After the pandemic, what are businesses and institutions going to do with all of the plexi shields they put up? Plexi (a/k/a Plexiglas, or acrylic) is a No. 7 plastic, like nylon, which is not easily recyclable and often ends up in landfill.
"Ayodeji Oluwalana, recycling and special events coordinator for Iowa State University Facilities Planning and Management, with the plexiglass barriers that will soon be coming down inside the General Services Building."
Merry Rankin, director of Iowa State University's Office of Sustainability, is eyeing ISU's 500-something barriers that will eventually have to come down. She reached out to Dan Neubauer, an associate teaching professor at ISU's Industrial Design department, to see if ID could help. According to ISU News,
"Neubauer presented his students with the general idea, which was vague besides knowing they would have to find a need for the plexiglass. "There were a lot of discussions of provenance and the charged nature of the material," he said. "Students had to decide if they wanted to acknowledge the fact that this material was once a barrier that divided us and kept us safe versus a material to be upcycled and reclaimed.
"Industrial design senior Jacob Laufenberg created a Desk Organizer Stress and Anxiety Reliever (DOSAR) out of recycled plexiglass barriers."
"The major theme of this class…is social connection and impact. We've had a lot of discussions of how our designs are not only material projects, but how they can impact our society.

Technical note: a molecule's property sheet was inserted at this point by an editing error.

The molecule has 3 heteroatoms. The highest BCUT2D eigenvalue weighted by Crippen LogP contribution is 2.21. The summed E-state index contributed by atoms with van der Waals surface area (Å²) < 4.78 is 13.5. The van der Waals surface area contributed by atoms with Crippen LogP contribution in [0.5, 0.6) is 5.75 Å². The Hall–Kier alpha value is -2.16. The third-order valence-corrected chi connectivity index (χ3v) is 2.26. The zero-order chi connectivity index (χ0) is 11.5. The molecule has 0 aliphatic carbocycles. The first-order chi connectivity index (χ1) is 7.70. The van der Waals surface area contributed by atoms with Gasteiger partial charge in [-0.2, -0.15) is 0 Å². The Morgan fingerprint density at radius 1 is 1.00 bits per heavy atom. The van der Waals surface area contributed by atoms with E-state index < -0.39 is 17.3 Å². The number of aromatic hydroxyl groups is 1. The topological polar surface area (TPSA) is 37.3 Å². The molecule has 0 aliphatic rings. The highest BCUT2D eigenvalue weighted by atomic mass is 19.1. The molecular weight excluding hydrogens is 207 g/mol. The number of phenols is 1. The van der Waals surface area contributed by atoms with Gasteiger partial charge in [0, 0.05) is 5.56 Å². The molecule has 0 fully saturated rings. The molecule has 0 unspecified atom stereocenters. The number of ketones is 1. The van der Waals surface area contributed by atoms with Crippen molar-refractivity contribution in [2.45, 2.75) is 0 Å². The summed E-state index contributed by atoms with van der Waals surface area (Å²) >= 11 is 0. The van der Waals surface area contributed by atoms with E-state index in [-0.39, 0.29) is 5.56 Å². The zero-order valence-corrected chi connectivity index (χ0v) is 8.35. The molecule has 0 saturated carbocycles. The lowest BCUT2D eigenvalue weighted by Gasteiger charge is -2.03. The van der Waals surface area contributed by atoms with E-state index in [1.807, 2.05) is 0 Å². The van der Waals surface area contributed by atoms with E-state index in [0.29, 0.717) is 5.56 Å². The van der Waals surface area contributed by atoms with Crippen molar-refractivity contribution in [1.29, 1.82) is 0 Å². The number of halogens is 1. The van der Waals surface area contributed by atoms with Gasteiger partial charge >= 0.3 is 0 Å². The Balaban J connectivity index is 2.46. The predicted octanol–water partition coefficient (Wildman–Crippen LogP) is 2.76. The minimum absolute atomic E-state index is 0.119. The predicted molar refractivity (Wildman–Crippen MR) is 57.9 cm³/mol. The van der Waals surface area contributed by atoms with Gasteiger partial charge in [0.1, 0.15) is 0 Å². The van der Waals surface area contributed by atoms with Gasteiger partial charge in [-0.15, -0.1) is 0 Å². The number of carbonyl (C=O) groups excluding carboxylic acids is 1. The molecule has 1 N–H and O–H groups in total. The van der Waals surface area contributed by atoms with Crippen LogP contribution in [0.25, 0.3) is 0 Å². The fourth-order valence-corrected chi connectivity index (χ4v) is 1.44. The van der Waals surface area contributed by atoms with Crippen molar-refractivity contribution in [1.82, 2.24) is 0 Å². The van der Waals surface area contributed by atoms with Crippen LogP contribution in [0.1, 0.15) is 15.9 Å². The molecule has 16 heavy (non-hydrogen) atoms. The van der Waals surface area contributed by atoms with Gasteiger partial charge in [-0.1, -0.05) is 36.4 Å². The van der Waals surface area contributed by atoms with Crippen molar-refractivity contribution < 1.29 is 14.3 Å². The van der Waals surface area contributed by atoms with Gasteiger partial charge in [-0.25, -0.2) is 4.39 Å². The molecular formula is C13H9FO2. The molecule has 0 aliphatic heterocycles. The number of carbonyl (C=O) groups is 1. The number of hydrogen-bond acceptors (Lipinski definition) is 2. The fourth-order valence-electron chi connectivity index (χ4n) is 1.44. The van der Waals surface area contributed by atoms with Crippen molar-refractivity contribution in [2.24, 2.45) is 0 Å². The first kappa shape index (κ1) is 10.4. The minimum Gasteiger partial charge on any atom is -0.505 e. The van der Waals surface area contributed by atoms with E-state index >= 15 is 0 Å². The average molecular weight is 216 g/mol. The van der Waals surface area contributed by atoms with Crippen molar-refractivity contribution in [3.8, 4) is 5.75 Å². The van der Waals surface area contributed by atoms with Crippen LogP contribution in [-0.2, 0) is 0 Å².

"Ideas so far include turning the barriers into rechargeable [sic] laptop desks, organizational desk tools, large-scale interactive art installations – even class rings for those who didn't get to have an in-person commencement ceremony last year. Some barriers, of course, will remain standing or will be reused as is once they are no longer needed due to COVID-19 as departments such as University Museums and Parks Library have found them useful for functionality and directional assistance."
"Industrial design senior Payton Stelling turned plexiglass barriers into an adjustable portable table for those working from home."
I think the poetry of the class rings idea is nice—think of that entire generation of students who missed out on graduation—and the signage idea sounds great, but I'm also keen to see what useful things could be made that would benefit an even greater portion of society. The barriers will surely be coming down soon; if Neubauer and other school's ID departments were to continue tackling the issue next semester, what suggestions would you have for them?
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